Terrance Weeden (DO '17) | Graduate Profiles at GA-PCOM
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Terrance Weeden 
DO '17

Terrance Weeden

Terrance Weeden (DO ’17)

Although he is the first physician on both sides of his family, Doctor of Osteopathic Medicine graduate Terrance Weeden set his sights on a career in pediatrics while in high school. “I realized that I wanted to become a pediatrician during my ninth grade biology class since it captured two of my passions – science and children.”

Health-related science had become an interest early on after Weeden’s father died of cancer when he was three years old.

His hard work has paid off. Following graduation, Dr. Terrance Weeden will begin his pediatric residency training at the University of South Alabama Children’s & Women’s Hospital in Mobile, Alabama.

“I hope to learn from and train with great physicians so that I can become a great physician as well,” he said.

Weeden draws inspiration from his mother. “Her strength and caring spirit allowed her to single-handedly raise me and my older sister,” he said.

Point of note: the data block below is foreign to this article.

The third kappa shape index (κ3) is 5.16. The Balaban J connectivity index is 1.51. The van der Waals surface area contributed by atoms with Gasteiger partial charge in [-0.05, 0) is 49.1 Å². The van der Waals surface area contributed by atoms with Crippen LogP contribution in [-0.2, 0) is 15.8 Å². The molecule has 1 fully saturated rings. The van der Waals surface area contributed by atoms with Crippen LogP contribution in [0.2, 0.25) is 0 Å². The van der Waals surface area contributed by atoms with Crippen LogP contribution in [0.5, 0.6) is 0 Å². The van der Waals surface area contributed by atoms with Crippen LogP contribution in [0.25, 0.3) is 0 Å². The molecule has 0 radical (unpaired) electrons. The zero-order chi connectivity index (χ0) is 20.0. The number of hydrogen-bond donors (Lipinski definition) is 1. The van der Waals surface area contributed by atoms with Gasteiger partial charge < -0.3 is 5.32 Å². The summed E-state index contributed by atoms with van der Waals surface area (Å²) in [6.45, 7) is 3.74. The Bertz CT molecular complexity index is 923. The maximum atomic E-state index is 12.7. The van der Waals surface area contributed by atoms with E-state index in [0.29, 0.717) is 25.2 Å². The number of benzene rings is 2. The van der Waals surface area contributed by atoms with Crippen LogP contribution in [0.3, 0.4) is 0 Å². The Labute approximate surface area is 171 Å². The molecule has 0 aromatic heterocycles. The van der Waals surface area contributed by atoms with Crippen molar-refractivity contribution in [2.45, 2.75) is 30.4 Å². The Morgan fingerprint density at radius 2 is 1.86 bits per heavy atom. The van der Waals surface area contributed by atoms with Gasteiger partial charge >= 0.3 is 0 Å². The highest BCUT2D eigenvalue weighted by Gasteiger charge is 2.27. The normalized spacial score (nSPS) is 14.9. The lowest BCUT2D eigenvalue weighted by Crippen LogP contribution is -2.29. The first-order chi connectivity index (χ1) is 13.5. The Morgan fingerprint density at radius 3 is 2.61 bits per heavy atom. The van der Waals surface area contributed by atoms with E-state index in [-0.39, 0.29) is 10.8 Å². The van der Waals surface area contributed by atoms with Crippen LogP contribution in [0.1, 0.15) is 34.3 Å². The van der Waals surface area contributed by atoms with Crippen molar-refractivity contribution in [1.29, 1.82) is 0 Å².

Musically talented, Weeden played the trombone for ten years from junior high school to his junior year in college. He was a member of the Auburn University Marching Band and the University Gospel Choir.

His mom easily shifted her support from her musician son to her physician son. “She has been and continues to be a proud supporter of my success throughout my journey into and through medical school,” Weeden said.

What does the rest of his future hold? Upon completing his residency, Weeden would like to enter a pediatric subspecialty such as neurology, adolescent medicine or behavior and development. Or he may decide to begin private practice as a general pediatrician in a clinical group setting, he said.

“I aspire to become a successful pediatrician who profoundly impacts the lives of my patients and the community that I choose to serve,” he said. “I want to be a positive role model for children, particularly those of minority and underprivileged backgrounds, and to inspire and empower a future generation of physicians.”